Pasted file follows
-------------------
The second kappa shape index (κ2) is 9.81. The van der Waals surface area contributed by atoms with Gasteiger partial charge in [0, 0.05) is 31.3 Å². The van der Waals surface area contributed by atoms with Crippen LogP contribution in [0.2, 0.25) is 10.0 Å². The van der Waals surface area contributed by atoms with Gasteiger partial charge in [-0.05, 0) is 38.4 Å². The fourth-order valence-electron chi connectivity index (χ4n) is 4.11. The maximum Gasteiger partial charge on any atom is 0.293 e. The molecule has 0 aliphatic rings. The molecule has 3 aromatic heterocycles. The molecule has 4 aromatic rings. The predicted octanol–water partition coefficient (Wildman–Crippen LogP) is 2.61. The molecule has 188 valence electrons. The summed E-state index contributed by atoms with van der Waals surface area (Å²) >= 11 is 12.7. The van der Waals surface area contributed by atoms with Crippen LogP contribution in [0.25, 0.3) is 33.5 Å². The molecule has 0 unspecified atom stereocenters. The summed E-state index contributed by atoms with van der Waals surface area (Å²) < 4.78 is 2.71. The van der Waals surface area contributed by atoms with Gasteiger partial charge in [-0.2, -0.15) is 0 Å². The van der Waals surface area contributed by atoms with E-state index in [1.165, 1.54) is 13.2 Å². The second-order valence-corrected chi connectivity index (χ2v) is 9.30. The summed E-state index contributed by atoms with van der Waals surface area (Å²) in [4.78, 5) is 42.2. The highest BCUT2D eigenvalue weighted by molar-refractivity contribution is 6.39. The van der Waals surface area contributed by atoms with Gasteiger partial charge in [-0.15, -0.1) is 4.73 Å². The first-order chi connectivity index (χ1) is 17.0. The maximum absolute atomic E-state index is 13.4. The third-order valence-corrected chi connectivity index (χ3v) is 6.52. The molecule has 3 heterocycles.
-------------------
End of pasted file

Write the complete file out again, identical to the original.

The second kappa shape index (κ2) is 9.81. The van der Waals surface area contributed by atoms with Gasteiger partial charge in [0, 0.05) is 31.3 Å². The van der Waals surface area contributed by atoms with Crippen LogP contribution in [0.2, 0.25) is 10.0 Å². The van der Waals surface area contributed by atoms with Gasteiger partial charge in [-0.05, 0) is 38.4 Å². The fourth-order valence-electron chi connectivity index (χ4n) is 4.11. The maximum Gasteiger partial charge on any atom is 0.293 e. The molecule has 0 aliphatic rings. The molecule has 3 aromatic heterocycles. The molecule has 4 aromatic rings. The predicted octanol–water partition coefficient (Wildman–Crippen LogP) is 2.61. The molecule has 188 valence electrons. The summed E-state index contributed by atoms with van der Waals surface area (Å²) >= 11 is 12.7. The van der Waals surface area contributed by atoms with Crippen LogP contribution in [0.25, 0.3) is 33.5 Å². The molecule has 0 unspecified atom stereocenters. The summed E-state index contributed by atoms with van der Waals surface area (Å²) < 4.78 is 2.71. The van der Waals surface area contributed by atoms with Gasteiger partial charge in [-0.2, -0.15) is 0 Å². The van der Waals surface area contributed by atoms with E-state index in [1.165, 1.54) is 13.2 Å². The second-order valence-corrected chi connectivity index (χ2v) is 9.30. The summed E-state index contributed by atoms with van der Waals surface area (Å²) in [4.78, 5) is 42.2. The highest BCUT2D eigenvalue weighted by molar-refractivity contribution is 6.39. The van der Waals surface area contributed by atoms with Gasteiger partial charge in [-0.15, -0.1) is 4.73 Å². The first-order chi connectivity index (χ1) is 17.0. The maximum absolute atomic E-state index is 13.4. The third-order valence-corrected chi connectivity index (χ3v) is 6.52. The molecule has 3 heterocycles.